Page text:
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Curr Transplant Rep. 2018;5(1):72-81. doi: 10.1007/s40472-018-0178-9. Epub 2018 Jan 20.

From "Gut Feeling" to Objectivity: Machine Preservation of the Liver as a Tool to Assess Organ Viability.

Author information

1
1Department of Surgery, University of Cambridge School of Clinical Medicine, Cambridge, UK.
2
2The National Institute of Health Research (NIHR) Cambridge Biomedical Research Centre and the NIHR Blood and Transplant Research Unit (BTRU) at the University of Cambridge in collaboration with Newcastle University and in partnership with NHS Blood and Transplant (NHSBT), Cambridge, UK.
3
3Laboratory of Abdominal Transplant Surgery, Department of Microbiology and Immunology, KU Leuven, Leuven, Belgium.
4
4Department of Abdominal Transplant Surgery, University Hospitals Leuven, Leuven, Belgium.

Abstract

Purpose of Review:

The purpose of this review was to summarise how machine perfusion could contribute to viability assessment of donor livers.

Recent Findings:

In both hypothermic and normothermic machine perfusion, perfusate transaminase measurement has allowed pretransplant assessment of hepatocellular damage. Hypothermic perfusion permits transplantation of marginal grafts but as yet has not permitted formal viability assessment. Livers undergoing normothermic perfusion have been investigated using parameters similar to those used to evaluate the liver in vivo. Lactate clearance, glucose evolution and pH regulation during normothermic perfusion seem promising measures of viability. In addition, bile chemistry might inform on cholangiocyte viability and the likelihood of post-transplant cholangiopathy.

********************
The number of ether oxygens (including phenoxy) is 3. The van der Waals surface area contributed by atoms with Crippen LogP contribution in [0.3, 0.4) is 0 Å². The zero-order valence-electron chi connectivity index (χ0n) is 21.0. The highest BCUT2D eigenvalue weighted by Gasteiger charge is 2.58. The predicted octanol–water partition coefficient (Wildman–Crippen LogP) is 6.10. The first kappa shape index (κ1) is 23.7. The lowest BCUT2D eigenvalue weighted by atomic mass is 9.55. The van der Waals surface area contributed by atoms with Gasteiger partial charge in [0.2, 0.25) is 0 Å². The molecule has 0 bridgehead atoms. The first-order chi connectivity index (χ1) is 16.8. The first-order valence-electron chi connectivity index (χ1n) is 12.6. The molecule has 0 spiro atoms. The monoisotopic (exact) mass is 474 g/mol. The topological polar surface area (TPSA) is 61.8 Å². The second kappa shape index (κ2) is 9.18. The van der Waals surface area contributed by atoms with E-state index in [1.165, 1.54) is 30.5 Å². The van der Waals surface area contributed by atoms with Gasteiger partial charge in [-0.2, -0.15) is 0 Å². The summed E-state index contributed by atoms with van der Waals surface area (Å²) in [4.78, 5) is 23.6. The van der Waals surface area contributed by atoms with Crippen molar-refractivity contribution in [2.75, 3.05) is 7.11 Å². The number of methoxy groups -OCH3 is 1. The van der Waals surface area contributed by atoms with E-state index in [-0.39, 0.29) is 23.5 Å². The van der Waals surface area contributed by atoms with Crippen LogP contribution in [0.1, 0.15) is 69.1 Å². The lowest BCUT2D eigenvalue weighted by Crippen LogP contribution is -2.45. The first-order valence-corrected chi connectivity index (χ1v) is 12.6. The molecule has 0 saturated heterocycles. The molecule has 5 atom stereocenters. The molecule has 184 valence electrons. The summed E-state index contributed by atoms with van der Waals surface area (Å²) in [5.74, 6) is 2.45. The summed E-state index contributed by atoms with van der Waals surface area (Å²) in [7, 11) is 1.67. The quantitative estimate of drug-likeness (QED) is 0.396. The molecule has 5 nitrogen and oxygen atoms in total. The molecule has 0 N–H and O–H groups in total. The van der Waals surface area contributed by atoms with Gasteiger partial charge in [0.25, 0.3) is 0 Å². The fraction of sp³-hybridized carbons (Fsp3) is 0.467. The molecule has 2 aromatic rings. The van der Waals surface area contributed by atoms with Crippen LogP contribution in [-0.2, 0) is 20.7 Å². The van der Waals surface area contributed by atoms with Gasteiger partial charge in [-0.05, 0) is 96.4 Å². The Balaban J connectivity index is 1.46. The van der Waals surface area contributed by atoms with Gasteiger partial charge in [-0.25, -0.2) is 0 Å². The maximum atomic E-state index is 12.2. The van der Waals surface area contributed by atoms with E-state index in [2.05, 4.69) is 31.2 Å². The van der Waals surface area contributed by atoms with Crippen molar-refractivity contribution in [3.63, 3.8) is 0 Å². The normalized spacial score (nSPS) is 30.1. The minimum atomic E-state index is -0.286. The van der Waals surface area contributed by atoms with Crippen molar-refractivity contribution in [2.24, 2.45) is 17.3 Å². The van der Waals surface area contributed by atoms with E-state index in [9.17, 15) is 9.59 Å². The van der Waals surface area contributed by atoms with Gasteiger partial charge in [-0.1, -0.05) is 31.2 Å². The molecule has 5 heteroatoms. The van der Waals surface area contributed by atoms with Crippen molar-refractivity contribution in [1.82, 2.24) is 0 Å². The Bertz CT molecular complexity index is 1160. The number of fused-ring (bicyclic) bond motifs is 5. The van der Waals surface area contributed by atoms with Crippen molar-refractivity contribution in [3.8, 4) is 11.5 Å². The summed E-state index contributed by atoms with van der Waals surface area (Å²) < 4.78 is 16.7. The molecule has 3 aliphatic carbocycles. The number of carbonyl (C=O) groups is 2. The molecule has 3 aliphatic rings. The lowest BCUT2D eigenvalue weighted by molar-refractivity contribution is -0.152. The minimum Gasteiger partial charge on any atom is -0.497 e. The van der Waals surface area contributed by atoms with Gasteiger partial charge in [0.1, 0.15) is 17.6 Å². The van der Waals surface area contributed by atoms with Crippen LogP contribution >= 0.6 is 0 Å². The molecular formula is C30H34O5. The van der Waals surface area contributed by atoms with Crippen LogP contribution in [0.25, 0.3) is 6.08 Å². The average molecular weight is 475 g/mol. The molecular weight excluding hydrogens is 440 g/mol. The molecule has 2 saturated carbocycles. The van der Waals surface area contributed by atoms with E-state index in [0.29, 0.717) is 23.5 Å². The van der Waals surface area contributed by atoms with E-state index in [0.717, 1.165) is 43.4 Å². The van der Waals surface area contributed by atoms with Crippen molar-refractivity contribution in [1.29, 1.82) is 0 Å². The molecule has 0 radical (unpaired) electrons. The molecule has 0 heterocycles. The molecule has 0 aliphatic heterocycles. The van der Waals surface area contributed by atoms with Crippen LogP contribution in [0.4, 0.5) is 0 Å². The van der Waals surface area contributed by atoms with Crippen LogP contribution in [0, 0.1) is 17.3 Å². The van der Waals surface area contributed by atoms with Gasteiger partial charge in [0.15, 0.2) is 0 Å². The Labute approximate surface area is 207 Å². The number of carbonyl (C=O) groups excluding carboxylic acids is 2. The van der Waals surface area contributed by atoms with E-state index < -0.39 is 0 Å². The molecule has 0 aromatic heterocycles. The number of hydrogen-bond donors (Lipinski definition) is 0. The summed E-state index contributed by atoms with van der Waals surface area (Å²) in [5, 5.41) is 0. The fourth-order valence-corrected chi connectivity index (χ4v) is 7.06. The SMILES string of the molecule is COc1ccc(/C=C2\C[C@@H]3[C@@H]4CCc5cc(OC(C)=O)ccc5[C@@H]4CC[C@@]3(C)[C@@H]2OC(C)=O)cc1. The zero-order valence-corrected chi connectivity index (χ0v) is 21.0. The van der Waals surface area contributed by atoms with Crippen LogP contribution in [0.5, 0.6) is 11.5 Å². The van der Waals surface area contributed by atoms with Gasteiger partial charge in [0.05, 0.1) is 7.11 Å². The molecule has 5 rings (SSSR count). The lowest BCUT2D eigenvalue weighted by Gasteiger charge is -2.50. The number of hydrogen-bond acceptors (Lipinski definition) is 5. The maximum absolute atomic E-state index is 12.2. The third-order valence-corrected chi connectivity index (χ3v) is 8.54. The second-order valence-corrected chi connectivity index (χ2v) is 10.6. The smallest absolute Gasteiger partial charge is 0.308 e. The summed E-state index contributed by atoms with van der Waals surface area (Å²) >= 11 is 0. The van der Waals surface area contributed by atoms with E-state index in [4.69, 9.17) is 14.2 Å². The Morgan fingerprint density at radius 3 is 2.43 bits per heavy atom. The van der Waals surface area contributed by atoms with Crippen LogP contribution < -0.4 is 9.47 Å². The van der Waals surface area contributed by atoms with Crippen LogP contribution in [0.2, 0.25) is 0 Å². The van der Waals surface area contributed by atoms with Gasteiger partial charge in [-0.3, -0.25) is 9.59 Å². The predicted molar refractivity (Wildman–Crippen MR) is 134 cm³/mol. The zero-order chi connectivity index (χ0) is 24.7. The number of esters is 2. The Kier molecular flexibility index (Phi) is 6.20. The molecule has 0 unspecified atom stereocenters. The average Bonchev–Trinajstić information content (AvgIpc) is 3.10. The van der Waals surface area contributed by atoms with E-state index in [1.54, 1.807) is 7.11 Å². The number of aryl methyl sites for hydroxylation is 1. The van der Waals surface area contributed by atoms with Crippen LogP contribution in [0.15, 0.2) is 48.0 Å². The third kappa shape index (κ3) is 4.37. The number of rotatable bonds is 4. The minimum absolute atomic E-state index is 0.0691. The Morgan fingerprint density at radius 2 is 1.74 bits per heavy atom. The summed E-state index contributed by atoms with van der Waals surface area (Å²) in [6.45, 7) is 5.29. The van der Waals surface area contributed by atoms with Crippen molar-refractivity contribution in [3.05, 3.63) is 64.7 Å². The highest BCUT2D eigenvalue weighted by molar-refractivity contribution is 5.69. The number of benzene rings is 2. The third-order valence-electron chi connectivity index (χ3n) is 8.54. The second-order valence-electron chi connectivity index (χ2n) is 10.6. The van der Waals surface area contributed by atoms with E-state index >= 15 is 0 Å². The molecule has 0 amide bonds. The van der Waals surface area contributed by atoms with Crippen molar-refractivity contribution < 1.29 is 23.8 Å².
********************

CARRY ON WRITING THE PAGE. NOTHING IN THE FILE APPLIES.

Summary:

While the use of machine perfusion technology has the potential to reduce and even remove uncertainty regarding liver graft viability, analysis of large datasets, such as those derived from large multicenter trials of machine perfusion, are needed to provide sufficient information to enable viability parameters to be defined and validated .

KEYWORDS:

Liver transplantation; Machine perfusion; Normothermic perfusion; Organ preservation; Viability assessment

Conflict of interest statement

Compliance with Ethical StandardsIna Jochmans reports non-financial support from Astellas Pharma (for travel, accommodation and registration for conferences) and received speaker fees paid to institution from Sanofi Genzyme, outside the submitted work.This article does not contain any studies with human or animal subjects performed by any of the authors.

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